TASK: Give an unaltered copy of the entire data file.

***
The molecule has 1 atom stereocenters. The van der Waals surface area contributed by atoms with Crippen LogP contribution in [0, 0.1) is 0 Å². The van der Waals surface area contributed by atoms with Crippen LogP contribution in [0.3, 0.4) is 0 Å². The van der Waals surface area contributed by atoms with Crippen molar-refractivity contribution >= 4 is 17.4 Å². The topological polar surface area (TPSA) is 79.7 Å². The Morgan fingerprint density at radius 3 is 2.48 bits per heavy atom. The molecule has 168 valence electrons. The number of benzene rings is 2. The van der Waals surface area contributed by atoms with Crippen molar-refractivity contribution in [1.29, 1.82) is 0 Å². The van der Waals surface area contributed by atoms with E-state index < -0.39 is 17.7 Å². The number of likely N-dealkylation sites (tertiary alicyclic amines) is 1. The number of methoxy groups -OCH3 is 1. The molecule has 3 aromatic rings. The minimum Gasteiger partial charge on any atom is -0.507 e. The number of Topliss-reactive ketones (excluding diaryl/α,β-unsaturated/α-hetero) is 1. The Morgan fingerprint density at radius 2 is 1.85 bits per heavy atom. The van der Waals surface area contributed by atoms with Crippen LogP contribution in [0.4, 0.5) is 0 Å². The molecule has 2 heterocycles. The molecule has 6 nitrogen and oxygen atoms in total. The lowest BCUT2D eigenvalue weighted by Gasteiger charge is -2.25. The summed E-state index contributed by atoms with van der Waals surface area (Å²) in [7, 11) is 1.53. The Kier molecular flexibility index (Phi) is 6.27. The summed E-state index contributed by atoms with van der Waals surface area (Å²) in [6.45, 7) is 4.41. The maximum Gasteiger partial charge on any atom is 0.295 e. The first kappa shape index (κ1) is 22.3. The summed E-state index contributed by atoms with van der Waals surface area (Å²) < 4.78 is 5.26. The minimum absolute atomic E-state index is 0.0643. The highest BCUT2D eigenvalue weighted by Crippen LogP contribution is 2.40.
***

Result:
The molecule has 1 atom stereocenters. The van der Waals surface area contributed by atoms with Crippen LogP contribution in [0, 0.1) is 0 Å². The van der Waals surface area contributed by atoms with Crippen LogP contribution in [0.3, 0.4) is 0 Å². The van der Waals surface area contributed by atoms with Crippen molar-refractivity contribution >= 4 is 17.4 Å². The topological polar surface area (TPSA) is 79.7 Å². The Morgan fingerprint density at radius 3 is 2.48 bits per heavy atom. The molecule has 168 valence electrons. The number of benzene rings is 2. The van der Waals surface area contributed by atoms with Crippen molar-refractivity contribution in [1.29, 1.82) is 0 Å². The van der Waals surface area contributed by atoms with E-state index < -0.39 is 17.7 Å². The number of likely N-dealkylation sites (tertiary alicyclic amines) is 1. The number of methoxy groups -OCH3 is 1. The molecule has 3 aromatic rings. The minimum Gasteiger partial charge on any atom is -0.507 e. The number of Topliss-reactive ketones (excluding diaryl/α,β-unsaturated/α-hetero) is 1. The Morgan fingerprint density at radius 2 is 1.85 bits per heavy atom. The van der Waals surface area contributed by atoms with Crippen LogP contribution in [0.4, 0.5) is 0 Å². The molecule has 2 heterocycles. The molecule has 6 nitrogen and oxygen atoms in total. The lowest BCUT2D eigenvalue weighted by Gasteiger charge is -2.25. The summed E-state index contributed by atoms with van der Waals surface area (Å²) in [7, 11) is 1.53. The Kier molecular flexibility index (Phi) is 6.27. The summed E-state index contributed by atoms with van der Waals surface area (Å²) in [6.45, 7) is 4.41. The maximum Gasteiger partial charge on any atom is 0.295 e. The first kappa shape index (κ1) is 22.3. The summed E-state index contributed by atoms with van der Waals surface area (Å²) < 4.78 is 5.26. The minimum absolute atomic E-state index is 0.0643. The highest BCUT2D eigenvalue weighted by Crippen LogP contribution is 2.40.